Google Books

Tuesday, December 07, 2010
I find it hard to believe that the blogosphere isn't humming with Google's opening of its own ebookstore. Nary a mention on any of the writing lists I follow either. Maybe I dreamed it last night and it doesn't exist...

I just checked. Yup. It's really there. Have ebooks become so common now that no one cares about this? Or with all the holiday preparations has it just slipped under the radar?

It offers similar functionality to other ebook sites with support for reading on the Web, the iPhone/iPad/iPod Touch, Nook, Sony and Android devices. Notice the lack of Kindle support. Another feature unique to Google Books is its partnership with independent bookstores for sales. I'm not exactly sure how this will work. I haven't dug into the store that deeply to see if you can choose to buy a book from your local independent, thus giving them a cut, or it means you can buy an ebook from Google in a bookstore and they get the credit.

I wasn't particularly impressed with the presentation. Amazon still has the best search engine if you're looking for a book and can't quite remember the title or author. I'm a Nook user, so I'm used to using the B&N site for most of my buying, although I've downloaded from manybooks as well. I did check one book on Google Books that's been on my wishlist, just to compare pricing. Amazon and B&N tend to be about equal, with Amazon often being a few cents cheaper. I was amazed that the Google price for my wishlist book was several dollars higher than B&N. No incentive there.

In Googling Google Books (that looks incestuous somehow), I see a hot off the presses news release that Amazon is going to partner with other merchants for sales of Kindle books. It's a little murky as to what this means. One sentence in the article appears to say this will allow it to be included in Google Books. A few sentences more and it says it will partner with independents. I guess I'll have to wait until tomorrow to see what this means.

Competition just has to be good for the ebook market. I'd seriously like to see publishers get the idea that ebooks should not be more expensive than paperbacks.

Well, on to writing tonight. I mean, other than this blog.

Book Review: The Given Day by Dennis Lehane

Wednesday, December 01, 2010
It was with great irony and chagrin that I began this book, only to find that it, too, opens with a prologue. After my minor rant about prologues in my last review and my smug feeling that an author of the caliber of Dennis Lehane would know better, there one was.

There was a difference, however. This prologue was marvelous and I was swept up in the story, told by Babe Ruth, of an impromptu baseball game between members of the Red Sox, White Sox and a Negro team. The language was, as always from Lehane, wonderful and the emotions compelling. There's the initial joy of playing baseball with some great players, followed by the tension of the major leaguers's pride being damaged, the racial perspective as the Negro players go from equals to submissive, and Babe Ruth's shame at the way the whole situation ends. This prologue could stand on its own as a short story. But did it need to be a prologue? I'll get to that later.

This is a story of America after the First World War, primarily in Boston, but also in Tulsa, Oklahoma. We follow the parallel stories of Luther Laurence, one of the Negro ballplayers in the prologue, and Aiden "Danny" Coughlin, a Boston policeman. Babe Ruth puts in a couple of minor appearances throughout the book as well. I loved the insight into a time before I was born from the points of view of characters I cared about. Somehow I never knew how hard conditions were such a short time before my own lifetime.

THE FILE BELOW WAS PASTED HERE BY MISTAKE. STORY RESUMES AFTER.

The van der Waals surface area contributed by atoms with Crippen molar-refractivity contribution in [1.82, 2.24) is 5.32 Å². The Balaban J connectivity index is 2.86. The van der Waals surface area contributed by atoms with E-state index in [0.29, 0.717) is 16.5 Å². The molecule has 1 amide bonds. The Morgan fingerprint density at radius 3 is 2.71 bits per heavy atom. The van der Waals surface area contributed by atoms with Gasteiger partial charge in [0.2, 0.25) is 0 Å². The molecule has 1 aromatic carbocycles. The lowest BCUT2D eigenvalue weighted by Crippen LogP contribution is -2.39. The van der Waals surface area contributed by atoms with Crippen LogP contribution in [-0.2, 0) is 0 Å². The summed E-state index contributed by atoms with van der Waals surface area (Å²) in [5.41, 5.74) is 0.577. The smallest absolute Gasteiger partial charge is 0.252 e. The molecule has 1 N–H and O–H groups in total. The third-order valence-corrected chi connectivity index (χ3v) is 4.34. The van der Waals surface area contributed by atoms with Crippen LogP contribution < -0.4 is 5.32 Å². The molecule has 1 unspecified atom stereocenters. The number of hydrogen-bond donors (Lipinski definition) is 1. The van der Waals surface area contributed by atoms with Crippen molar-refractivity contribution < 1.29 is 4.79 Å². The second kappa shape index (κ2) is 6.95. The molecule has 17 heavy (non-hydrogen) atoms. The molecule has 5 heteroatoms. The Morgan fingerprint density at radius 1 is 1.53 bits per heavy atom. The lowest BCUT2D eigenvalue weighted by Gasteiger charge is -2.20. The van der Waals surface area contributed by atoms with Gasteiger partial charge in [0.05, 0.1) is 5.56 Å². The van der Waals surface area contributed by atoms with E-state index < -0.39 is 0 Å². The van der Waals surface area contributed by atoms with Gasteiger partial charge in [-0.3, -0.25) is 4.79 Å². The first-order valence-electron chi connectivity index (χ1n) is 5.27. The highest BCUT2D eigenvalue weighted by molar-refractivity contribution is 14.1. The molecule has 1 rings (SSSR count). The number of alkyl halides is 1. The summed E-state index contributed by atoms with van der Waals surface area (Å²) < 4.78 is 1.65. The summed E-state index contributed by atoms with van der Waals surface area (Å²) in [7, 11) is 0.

Luther, in love with Lila, is convinced to move to Tulsa by her and finds a whole different way of life than what he's been used to. Negros (and I'm using the term because that was what they were called back then) had fine houses and businesses. They were lawyers and doctors as well as domestic help. True, it was in a separate part of town from the whites, but it showed Luther that life could be richer than he'd imagined.

Danny is from a family of Irish Catholic police officers. His father is a captain on the Boston Police Force and his friends are policemen. He falls in love with Nora, a poor Irish immigrant whom his father found shivering and starving soon after she got off the boat and brought home to be cook and housekeeper.

Luther, feeling restless and hemmed in by being a husband with a pregnant wife, forced to conform to a way of life he's not sure he wants, gets involved with alcohol, drugs and prostitution. He has to leave town after committing murder and winds up in Boston, getting a job as houseman at Danny's father's house.

The tale of these two men, who become fast friends, is told against the backdrop of the political and social unrest of the times. There are Bolsheviks and anarchists who must be controlled, the Great Molasses Flood, and the Boston Police strike. I was most surprised by the conditions the BPD had to work under at that time. They were paid less than janitors for the city, worked 72 hour shifts, had little time off, and the stations were safety and health nightmares. And yet they were expected to live with this proudly because they had taken an oath to protect and serve.

I have mixed feelings about this book. On the one hand, Dennis Lehane is a master of storytelling and language and I enjoyed the experience of reading large sections of it. On the other hand, it was very long and there were times I got tired of reading it. In particular, there was one section in the middle of the book where I had to struggle to get through it. I did, however, derive some satisfaction from knowing that even Dennis Lehane has trouble with "the saggy middle" at times. I also was impatient to get through the ending of the book. While the violence of the Boston Police strike is the climax of the story, it didn't draw me in as much as other aspects of the book. If I hadn't been so close to the end, I might have stopped reading.